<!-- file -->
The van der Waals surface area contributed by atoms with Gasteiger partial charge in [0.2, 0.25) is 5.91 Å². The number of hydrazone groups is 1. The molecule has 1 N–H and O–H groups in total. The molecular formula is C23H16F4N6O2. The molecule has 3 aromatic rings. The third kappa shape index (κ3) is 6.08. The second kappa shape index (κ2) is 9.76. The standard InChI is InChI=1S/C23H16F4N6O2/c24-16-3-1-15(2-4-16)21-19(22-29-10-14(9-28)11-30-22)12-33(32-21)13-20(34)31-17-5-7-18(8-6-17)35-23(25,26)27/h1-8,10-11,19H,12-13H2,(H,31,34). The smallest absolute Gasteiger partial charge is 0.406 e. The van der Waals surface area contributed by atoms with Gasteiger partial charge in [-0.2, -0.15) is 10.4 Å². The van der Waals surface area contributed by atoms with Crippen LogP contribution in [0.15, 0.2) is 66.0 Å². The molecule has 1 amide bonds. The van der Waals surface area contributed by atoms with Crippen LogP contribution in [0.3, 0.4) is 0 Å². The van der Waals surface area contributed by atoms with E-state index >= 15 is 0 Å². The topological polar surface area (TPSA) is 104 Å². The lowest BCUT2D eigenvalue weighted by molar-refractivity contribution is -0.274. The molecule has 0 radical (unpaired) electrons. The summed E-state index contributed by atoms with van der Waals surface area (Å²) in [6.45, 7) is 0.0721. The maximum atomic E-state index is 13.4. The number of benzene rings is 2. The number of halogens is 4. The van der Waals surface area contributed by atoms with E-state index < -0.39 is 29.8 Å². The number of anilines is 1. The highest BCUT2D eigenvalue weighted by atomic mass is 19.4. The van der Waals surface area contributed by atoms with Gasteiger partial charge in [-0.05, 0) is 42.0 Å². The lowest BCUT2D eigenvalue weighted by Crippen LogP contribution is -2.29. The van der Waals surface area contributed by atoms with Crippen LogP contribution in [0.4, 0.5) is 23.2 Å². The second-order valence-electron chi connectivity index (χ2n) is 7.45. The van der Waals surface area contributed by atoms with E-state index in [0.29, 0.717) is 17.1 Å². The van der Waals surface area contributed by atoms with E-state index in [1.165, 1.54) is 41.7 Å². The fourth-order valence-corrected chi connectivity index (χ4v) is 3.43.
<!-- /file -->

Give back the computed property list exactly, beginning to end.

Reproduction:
The van der Waals surface area contributed by atoms with Gasteiger partial charge in [0.2, 0.25) is 5.91 Å². The number of hydrazone groups is 1. The molecule has 1 N–H and O–H groups in total. The molecular formula is C23H16F4N6O2. The molecule has 3 aromatic rings. The third kappa shape index (κ3) is 6.08. The second kappa shape index (κ2) is 9.76. The standard InChI is InChI=1S/C23H16F4N6O2/c24-16-3-1-15(2-4-16)21-19(22-29-10-14(9-28)11-30-22)12-33(32-21)13-20(34)31-17-5-7-18(8-6-17)35-23(25,26)27/h1-8,10-11,19H,12-13H2,(H,31,34). The smallest absolute Gasteiger partial charge is 0.406 e. The van der Waals surface area contributed by atoms with Gasteiger partial charge in [-0.2, -0.15) is 10.4 Å². The van der Waals surface area contributed by atoms with Crippen LogP contribution in [0.15, 0.2) is 66.0 Å². The molecule has 1 amide bonds. The van der Waals surface area contributed by atoms with Crippen LogP contribution in [0.3, 0.4) is 0 Å². The van der Waals surface area contributed by atoms with E-state index >= 15 is 0 Å². The topological polar surface area (TPSA) is 104 Å². The lowest BCUT2D eigenvalue weighted by molar-refractivity contribution is -0.274. The molecule has 0 radical (unpaired) electrons. The summed E-state index contributed by atoms with van der Waals surface area (Å²) in [6.45, 7) is 0.0721. The maximum atomic E-state index is 13.4. The number of benzene rings is 2. The number of halogens is 4. The van der Waals surface area contributed by atoms with E-state index < -0.39 is 29.8 Å². The number of anilines is 1. The highest BCUT2D eigenvalue weighted by atomic mass is 19.4. The van der Waals surface area contributed by atoms with Gasteiger partial charge in [-0.05, 0) is 42.0 Å². The lowest BCUT2D eigenvalue weighted by Crippen LogP contribution is -2.29. The van der Waals surface area contributed by atoms with Crippen LogP contribution in [0.4, 0.5) is 23.2 Å². The second-order valence-electron chi connectivity index (χ2n) is 7.45. The van der Waals surface area contributed by atoms with E-state index in [0.29, 0.717) is 17.1 Å². The van der Waals surface area contributed by atoms with E-state index in [1.165, 1.54) is 41.7 Å². The fourth-order valence-corrected chi connectivity index (χ4v) is 3.43.